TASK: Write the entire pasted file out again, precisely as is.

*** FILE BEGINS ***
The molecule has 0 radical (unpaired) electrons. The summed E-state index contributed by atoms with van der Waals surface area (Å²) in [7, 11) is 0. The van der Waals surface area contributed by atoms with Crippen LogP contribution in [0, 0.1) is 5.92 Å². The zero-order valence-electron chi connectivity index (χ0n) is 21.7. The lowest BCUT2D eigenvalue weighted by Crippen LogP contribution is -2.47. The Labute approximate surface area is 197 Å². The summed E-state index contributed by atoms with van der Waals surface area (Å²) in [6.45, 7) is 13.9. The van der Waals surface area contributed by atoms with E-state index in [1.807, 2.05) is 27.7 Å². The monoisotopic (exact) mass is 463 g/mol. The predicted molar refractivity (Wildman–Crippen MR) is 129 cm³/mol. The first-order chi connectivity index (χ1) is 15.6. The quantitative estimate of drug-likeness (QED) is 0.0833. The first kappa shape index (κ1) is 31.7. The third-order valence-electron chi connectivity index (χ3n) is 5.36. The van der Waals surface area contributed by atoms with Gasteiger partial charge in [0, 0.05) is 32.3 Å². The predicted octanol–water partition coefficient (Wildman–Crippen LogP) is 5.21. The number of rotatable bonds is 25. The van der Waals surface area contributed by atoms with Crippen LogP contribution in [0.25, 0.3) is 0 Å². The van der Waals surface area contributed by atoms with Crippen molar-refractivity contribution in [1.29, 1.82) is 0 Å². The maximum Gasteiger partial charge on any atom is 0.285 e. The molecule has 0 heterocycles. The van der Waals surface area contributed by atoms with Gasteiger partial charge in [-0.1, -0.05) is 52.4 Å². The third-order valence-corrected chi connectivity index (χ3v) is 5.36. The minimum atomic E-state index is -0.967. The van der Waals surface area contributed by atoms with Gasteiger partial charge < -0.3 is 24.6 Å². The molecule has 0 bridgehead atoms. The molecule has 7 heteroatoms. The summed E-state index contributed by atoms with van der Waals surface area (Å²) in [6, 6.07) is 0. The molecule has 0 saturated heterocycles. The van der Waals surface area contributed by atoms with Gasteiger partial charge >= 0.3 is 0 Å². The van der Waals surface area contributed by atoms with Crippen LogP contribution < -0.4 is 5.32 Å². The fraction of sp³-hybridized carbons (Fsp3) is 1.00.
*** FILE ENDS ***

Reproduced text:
The molecule has 0 radical (unpaired) electrons. The summed E-state index contributed by atoms with van der Waals surface area (Å²) in [7, 11) is 0. The van der Waals surface area contributed by atoms with Crippen LogP contribution in [0, 0.1) is 5.92 Å². The zero-order valence-electron chi connectivity index (χ0n) is 21.7. The lowest BCUT2D eigenvalue weighted by Crippen LogP contribution is -2.47. The Labute approximate surface area is 197 Å². The summed E-state index contributed by atoms with van der Waals surface area (Å²) in [6.45, 7) is 13.9. The van der Waals surface area contributed by atoms with E-state index in [1.807, 2.05) is 27.7 Å². The monoisotopic (exact) mass is 463 g/mol. The predicted molar refractivity (Wildman–Crippen MR) is 129 cm³/mol. The first-order chi connectivity index (χ1) is 15.6. The quantitative estimate of drug-likeness (QED) is 0.0833. The first kappa shape index (κ1) is 31.7. The third-order valence-electron chi connectivity index (χ3n) is 5.36. The van der Waals surface area contributed by atoms with Gasteiger partial charge in [0, 0.05) is 32.3 Å². The predicted octanol–water partition coefficient (Wildman–Crippen LogP) is 5.21. The number of rotatable bonds is 25. The van der Waals surface area contributed by atoms with Crippen LogP contribution in [0.25, 0.3) is 0 Å². The van der Waals surface area contributed by atoms with Crippen molar-refractivity contribution in [1.29, 1.82) is 0 Å². The maximum Gasteiger partial charge on any atom is 0.285 e. The molecule has 0 heterocycles. The van der Waals surface area contributed by atoms with Gasteiger partial charge in [-0.1, -0.05) is 52.4 Å². The third-order valence-corrected chi connectivity index (χ3v) is 5.36. The minimum atomic E-state index is -0.967. The van der Waals surface area contributed by atoms with Gasteiger partial charge < -0.3 is 24.6 Å². The molecule has 0 bridgehead atoms. The molecule has 7 heteroatoms. The summed E-state index contributed by atoms with van der Waals surface area (Å²) in [6, 6.07) is 0. The molecule has 0 saturated heterocycles. The van der Waals surface area contributed by atoms with Gasteiger partial charge >= 0.3 is 0 Å². The van der Waals surface area contributed by atoms with Crippen LogP contribution < -0.4 is 5.32 Å². The fraction of sp³-hybridized carbons (Fsp3) is 1.00.